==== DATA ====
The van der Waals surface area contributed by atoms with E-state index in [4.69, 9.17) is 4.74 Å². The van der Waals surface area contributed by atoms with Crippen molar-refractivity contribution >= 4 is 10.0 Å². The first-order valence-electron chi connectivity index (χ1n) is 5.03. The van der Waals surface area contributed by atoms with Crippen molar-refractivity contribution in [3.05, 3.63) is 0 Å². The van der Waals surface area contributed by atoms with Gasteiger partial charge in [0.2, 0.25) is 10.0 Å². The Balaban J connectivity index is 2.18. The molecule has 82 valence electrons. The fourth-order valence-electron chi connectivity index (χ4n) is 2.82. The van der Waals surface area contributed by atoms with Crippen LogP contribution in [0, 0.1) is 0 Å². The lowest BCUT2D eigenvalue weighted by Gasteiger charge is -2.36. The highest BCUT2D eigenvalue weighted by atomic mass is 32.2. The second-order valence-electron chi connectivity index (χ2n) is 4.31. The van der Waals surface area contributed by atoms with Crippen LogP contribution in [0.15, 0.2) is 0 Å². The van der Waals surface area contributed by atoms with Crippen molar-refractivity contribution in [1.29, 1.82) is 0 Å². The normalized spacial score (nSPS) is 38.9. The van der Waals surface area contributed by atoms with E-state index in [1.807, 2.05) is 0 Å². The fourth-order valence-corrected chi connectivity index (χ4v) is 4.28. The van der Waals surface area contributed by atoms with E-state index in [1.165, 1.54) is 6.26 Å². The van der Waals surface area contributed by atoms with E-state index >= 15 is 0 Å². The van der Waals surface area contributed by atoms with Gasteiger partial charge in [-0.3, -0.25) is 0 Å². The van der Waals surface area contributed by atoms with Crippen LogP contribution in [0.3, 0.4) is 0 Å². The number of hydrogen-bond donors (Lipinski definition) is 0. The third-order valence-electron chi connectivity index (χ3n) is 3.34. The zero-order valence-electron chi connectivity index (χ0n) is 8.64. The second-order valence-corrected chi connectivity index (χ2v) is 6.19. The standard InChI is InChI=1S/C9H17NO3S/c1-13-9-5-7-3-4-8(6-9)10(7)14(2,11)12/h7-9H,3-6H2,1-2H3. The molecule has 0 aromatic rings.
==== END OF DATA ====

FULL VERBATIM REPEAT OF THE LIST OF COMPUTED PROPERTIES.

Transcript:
The van der Waals surface area contributed by atoms with E-state index in [4.69, 9.17) is 4.74 Å². The van der Waals surface area contributed by atoms with Crippen molar-refractivity contribution >= 4 is 10.0 Å². The first-order valence-electron chi connectivity index (χ1n) is 5.03. The van der Waals surface area contributed by atoms with Crippen molar-refractivity contribution in [3.05, 3.63) is 0 Å². The van der Waals surface area contributed by atoms with Gasteiger partial charge in [0.2, 0.25) is 10.0 Å². The Balaban J connectivity index is 2.18. The molecule has 82 valence electrons. The fourth-order valence-electron chi connectivity index (χ4n) is 2.82. The van der Waals surface area contributed by atoms with Crippen LogP contribution in [0, 0.1) is 0 Å². The lowest BCUT2D eigenvalue weighted by Gasteiger charge is -2.36. The highest BCUT2D eigenvalue weighted by atomic mass is 32.2. The second-order valence-electron chi connectivity index (χ2n) is 4.31. The van der Waals surface area contributed by atoms with Crippen LogP contribution in [0.15, 0.2) is 0 Å². The van der Waals surface area contributed by atoms with Crippen molar-refractivity contribution in [1.29, 1.82) is 0 Å². The normalized spacial score (nSPS) is 38.9. The van der Waals surface area contributed by atoms with E-state index in [1.807, 2.05) is 0 Å². The fourth-order valence-corrected chi connectivity index (χ4v) is 4.28. The van der Waals surface area contributed by atoms with E-state index in [1.165, 1.54) is 6.26 Å². The van der Waals surface area contributed by atoms with E-state index >= 15 is 0 Å². The van der Waals surface area contributed by atoms with Gasteiger partial charge in [-0.3, -0.25) is 0 Å². The van der Waals surface area contributed by atoms with Crippen LogP contribution in [0.3, 0.4) is 0 Å². The number of hydrogen-bond donors (Lipinski definition) is 0. The third-order valence-electron chi connectivity index (χ3n) is 3.34. The zero-order valence-electron chi connectivity index (χ0n) is 8.64. The second-order valence-corrected chi connectivity index (χ2v) is 6.19. The standard InChI is InChI=1S/C9H17NO3S/c1-13-9-5-7-3-4-8(6-9)10(7)14(2,11)12/h7-9H,3-6H2,1-2H3. The molecule has 0 aromatic rings.